At the time this comment is being penned, the Imran Khan’s ‘Azadi’ March and Tahirul Qadri’s ‘Inquilab’ (revolution) March are besieging Islamabad. The former is demanding the resignation of Prime Minister Nawaz Sharif; accountability of all people involved in rigging the 2013 election in favour of the current ruling dispensation; electoral reforms; and a government of non-political persons to conduct fresh elections. The latter wants a complete overhaul of the current political system – hence revolution, though in a legal and constitutional way without resorting to violence, which is in itself a contradiction.
Even though the turnout of these two marches is nowhere close to the million or more that was being spoken about, Pakistan’s capital city is on the tenterhooks. The fear is that if the crowds go out of control and large-scale violence erupts, it could well lead to the collapse of the government. Needless to say, such disturbances will bring neither Azadi nor Revolution. Quite to the contrary, it will stifle ‘Azadi’ and usher in a counter-revolution by that most reactionary of all forces in Pakistan – the Pakistan Army.
Perhaps when the Pakistan Army put Khan and Qadri to the job of destabilising Nawaz Sharif’s government and bringing it under such immense pressure that it buckles and accepts its subservience to the military establishment, they never thought things would reach a point where they might have to step in and take over directly. But a series of administrative mishandlings and political miscalculations by the governments in Islamabad and Lahore, coupled with ever rising stridency in the positions of Khan and Qadri, have brought the situation to a point where an honourable exit for any of the main protagonists seems next to impossible.
This means while all the protagonists are going for broke – they believe they will either worst their adversary or suffer grievous and maybe even irrecoverable damage to their politics – none of them is going to emerge from this battle unscathed. The only winner will be the cat (read Pakistan Army) which made the monkeys (read Pakistan's political class) fight over the spoils of power. After all, Pakistan is a unique case where even the courts have upheld the legitimacy of military coups by calling them a revolution!
Clearly, neither Imran Khan nor Tahirul Qadri have thought through the logic of what they are demanding. This is hardly surprising considering that someone else has been doing the thinking for them. The dialectics of their demands is that unless Nawaz Sharif is ready to roll over and play dead – which is extremely unlikely – the only way they can get what they want is through an extra-constitutional takeover. Bizarrely, even as they both emphatically stand against any military intervention, they are pushing things in a direction where the political logjam can only be broken by such an intervention.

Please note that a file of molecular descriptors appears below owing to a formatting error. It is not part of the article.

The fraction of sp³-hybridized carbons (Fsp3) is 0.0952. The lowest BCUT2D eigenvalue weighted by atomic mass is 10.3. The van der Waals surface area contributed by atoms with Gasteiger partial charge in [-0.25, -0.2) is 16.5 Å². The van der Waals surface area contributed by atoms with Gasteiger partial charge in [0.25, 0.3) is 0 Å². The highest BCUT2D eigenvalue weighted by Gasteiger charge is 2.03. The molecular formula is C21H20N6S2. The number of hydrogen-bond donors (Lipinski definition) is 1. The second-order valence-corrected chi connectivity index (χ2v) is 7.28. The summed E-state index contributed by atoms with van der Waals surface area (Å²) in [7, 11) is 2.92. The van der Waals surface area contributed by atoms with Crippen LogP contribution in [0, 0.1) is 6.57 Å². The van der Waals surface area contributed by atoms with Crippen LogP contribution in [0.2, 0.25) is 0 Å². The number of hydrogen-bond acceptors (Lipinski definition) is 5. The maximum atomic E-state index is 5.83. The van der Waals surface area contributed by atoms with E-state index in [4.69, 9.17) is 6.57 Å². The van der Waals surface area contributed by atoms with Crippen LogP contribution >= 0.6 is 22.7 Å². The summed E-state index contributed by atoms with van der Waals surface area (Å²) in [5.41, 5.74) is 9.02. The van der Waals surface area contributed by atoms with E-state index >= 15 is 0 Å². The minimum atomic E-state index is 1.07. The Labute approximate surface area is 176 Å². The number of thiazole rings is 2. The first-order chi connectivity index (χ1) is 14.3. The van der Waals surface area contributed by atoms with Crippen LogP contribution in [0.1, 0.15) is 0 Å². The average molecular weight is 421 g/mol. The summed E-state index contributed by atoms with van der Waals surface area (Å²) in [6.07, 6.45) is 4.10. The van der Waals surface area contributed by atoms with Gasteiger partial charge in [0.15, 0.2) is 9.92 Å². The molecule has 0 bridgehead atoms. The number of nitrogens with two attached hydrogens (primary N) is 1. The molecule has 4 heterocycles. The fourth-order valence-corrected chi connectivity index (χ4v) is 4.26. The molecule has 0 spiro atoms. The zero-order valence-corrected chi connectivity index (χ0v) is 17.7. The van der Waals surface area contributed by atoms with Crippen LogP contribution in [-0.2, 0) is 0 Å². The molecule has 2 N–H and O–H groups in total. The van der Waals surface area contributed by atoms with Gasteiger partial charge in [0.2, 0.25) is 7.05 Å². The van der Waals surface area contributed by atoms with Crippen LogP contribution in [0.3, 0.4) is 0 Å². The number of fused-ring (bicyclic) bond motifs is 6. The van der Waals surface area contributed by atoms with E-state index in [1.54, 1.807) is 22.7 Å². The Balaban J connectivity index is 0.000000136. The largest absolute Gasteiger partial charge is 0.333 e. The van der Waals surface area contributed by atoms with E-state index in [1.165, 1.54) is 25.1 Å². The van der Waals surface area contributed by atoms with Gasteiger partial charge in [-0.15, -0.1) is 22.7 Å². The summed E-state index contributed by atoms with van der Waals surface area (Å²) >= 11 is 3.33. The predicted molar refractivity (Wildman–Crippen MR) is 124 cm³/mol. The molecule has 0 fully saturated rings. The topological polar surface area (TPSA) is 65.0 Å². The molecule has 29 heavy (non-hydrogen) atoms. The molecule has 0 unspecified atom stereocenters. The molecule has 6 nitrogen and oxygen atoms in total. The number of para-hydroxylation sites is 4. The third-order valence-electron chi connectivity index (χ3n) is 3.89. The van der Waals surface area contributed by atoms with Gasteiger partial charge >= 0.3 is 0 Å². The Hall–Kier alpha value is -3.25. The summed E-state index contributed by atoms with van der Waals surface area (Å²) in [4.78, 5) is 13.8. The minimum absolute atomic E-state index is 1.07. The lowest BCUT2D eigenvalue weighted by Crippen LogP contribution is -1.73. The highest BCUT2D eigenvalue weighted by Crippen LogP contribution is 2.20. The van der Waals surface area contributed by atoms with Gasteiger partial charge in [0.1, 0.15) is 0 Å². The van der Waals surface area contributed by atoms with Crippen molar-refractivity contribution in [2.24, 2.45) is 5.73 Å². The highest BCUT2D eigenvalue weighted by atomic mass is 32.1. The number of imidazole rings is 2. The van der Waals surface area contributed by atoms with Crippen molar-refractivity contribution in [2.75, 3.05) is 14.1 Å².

For his part, Nawaz Sharif is showing remarkable and uncharacteristic composure, and even a spirit of accommodation towards Khan’s and Qadri’s clearly illegitimate, illogical and illegal demands. But sooner or later, Sharif will dig in his heels. Already, some of his advisors are reported to be telling him that any big compromise on the demands of the agitationists will irretrievably damage the government and render it a virtual lame-duck in practically all important aspects of national policy making. If that happens, Sharif might continue to enjoy the title of prime minister but will wield as much power as the head of a municipality. The trouble for the ruling party is that this is precisely what the army wants if Nawaz Sharif is to continue in office.
While the army has fixed Sharif nice and proper, and it is quite apparent by now that Sharif can only survive if he accepts subservience to the military, it is still unclear if the military has a plan to de-escalate the political crisis. Will Khan accept the military’s diktat? What will be the quid pro quo which helps him keep his face among his supporters whom he has charged to an unsustainable level? Will the sop offered to Imran Khan be acceptable to Sharif, especially if it involves anything beyond electoral reforms? And if Khan refuses to back down, will the army force Sharif out of office? For the army, to cut Khan and Qadri down to size at this stage means losing a potent political tool to keep Sharif under pressure – something they would be averse to doing.
But deposing Sharif will also not solve the problem because that would set in motion the destabilising politics of the 1990s. Worse, even if Nawaz Sharif eats the humble pie and Khan backs down this time, the government will remain in crisis mode for the rest of its term, something that will seriously distract it from its ambitious economic agenda. Most importantly, if this round of the political slugfest ends in a draw, it will only set the stage for the next round of an even worse civil-military confrontation, which won’t be long in coming. What this means is that all those singing hosannas for democracy having finally stuck roots in Pakistan need to start singing dirges.